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Las Vegas is known for its lavish, celebrity-chef restaurants on the Strip, but that’s not the only place good food is being made.
Many chefs that worked at those restaurants have left to start their own passion projects in neighborhoods around the valley.
James Trees is the owner and chef at Esther's Kitchen downtown. He actually left his job working for a restaurant group in Los Angeles to come back to his hometown and create his own place.
He said the day he decided to do it was freeing.
“I think every entrepreneur and every chef that is going off-Strip is seeing that freedom,” he said.
Trees said at restaurants in Strip hotels there is usually a food and beverage manager looking over the chef's shoulder telling him or her which products to buy, what to cook and how to keep costs low.
Now, he cooks with the motive of treating his guests like community and "doing the best we can for them."
Esther's Kitchen employes four full-time bakers to make fresh bread every day, Trees said, a cost that would be too much for most restaurants.
“But for us, it’s all about pride. It’s all about making something that we can’t buy,” he said.
Trees said in big resorts the steak that is served at a high-end restaurant is the same as the steak served by room service. However, he can buy his meat from a farmer in Northern California and get a higher quality.
Ralph Perrazzo, the owner and chef at BBD's, agreed.
BBD's is open now at Palace Station, which is a large resort, but Perrazzo said he's been given the freedom to buy his own product and run the restaurant he wants.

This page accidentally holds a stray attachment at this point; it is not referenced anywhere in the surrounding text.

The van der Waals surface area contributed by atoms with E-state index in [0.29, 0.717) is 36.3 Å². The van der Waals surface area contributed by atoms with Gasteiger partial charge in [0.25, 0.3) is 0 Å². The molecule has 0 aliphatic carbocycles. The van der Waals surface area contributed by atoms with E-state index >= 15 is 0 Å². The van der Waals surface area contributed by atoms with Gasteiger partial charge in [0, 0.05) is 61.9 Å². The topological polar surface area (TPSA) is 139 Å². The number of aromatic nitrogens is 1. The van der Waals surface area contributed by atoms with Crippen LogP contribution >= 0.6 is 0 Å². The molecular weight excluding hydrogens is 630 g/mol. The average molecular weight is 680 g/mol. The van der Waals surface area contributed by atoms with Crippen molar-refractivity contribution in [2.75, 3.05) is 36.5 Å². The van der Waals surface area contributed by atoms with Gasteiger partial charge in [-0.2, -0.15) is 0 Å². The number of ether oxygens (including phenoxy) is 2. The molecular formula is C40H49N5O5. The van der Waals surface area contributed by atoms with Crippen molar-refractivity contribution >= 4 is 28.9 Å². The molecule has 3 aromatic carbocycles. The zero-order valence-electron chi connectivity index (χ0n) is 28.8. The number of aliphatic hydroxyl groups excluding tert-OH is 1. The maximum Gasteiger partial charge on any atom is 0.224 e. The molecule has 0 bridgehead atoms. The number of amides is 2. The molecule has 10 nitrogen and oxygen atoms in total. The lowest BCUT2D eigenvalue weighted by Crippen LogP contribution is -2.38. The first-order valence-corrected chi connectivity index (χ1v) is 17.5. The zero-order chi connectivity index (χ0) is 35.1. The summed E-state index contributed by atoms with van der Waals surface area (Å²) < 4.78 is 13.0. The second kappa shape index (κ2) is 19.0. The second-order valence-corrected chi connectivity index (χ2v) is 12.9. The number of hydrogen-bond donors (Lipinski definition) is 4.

“And it’s because I’m allowed to do what I want and I can actually use my relationships to get that product," he said.
He buys whole steers from a farm in Washington State that his team breaks down and turns into high-end steaks and fresh burgers.
Perrazzo said now that the culinary scene has grown off the Strip, people who know good food are seeking his place and others out.
“The people who really care about what they put in their body will come to our restaurants even if the celebrity, high-end restaurants are still on the Strip,” he said.
One of the places foodies are seeking out is in a small strip mall in the city's southwest called Black Sheep. Black Sheep offers Vietnamese food with an American twist.
Owner and chef Jamie Tran said she couldn't express her creativity as a chef when she worked at a Strip restaurant. She wanted to bring what she missed about her home to a plate.
“I think a lot of people bring their culture, their backgrounds, their hearts, their soul into the kitchen that we’re creating locally now,” she said.
She said her partners in the business were a little concerned about bringing non-tradition Vietnamese food to a suburban setting, but Tran said she was confident about her food and knew people would like it.
“There’s a lot of people like me who just want to have a neighborhood joint like us and have that quality of food but locally here and we don’t have to charge people an arm and a leg,” she said.
Tran pointed out that because her restaurant has lower overhead costs she can charge less.
As the city grows, there is more of a call for good, local food. Trees said people are looking for the kind of food that he and others are making — slightly elevated but not too expensive.
Vegas Unstripped food festival wants to showcase that food and the chefs behind it.
Featured chefs include Oscar Amador of EDO Tapas, which was named Best Restaurant of 2018 by Desert Companion Magazine. Brian Howard of Sparrow + Wolf, which won the same honor in 2017, will also participate, alongside James Beard Award-winning chefs Saipin Chutima of Lotus of Siam and Sheridan Su of Fat Choy and Flock & Fowl.
James Trees, chef/owner, Esther's Kitchen; Jamie Tran, chef/owner, Black Sheep; Ralph Perrazzo, chef/owner, BBD's
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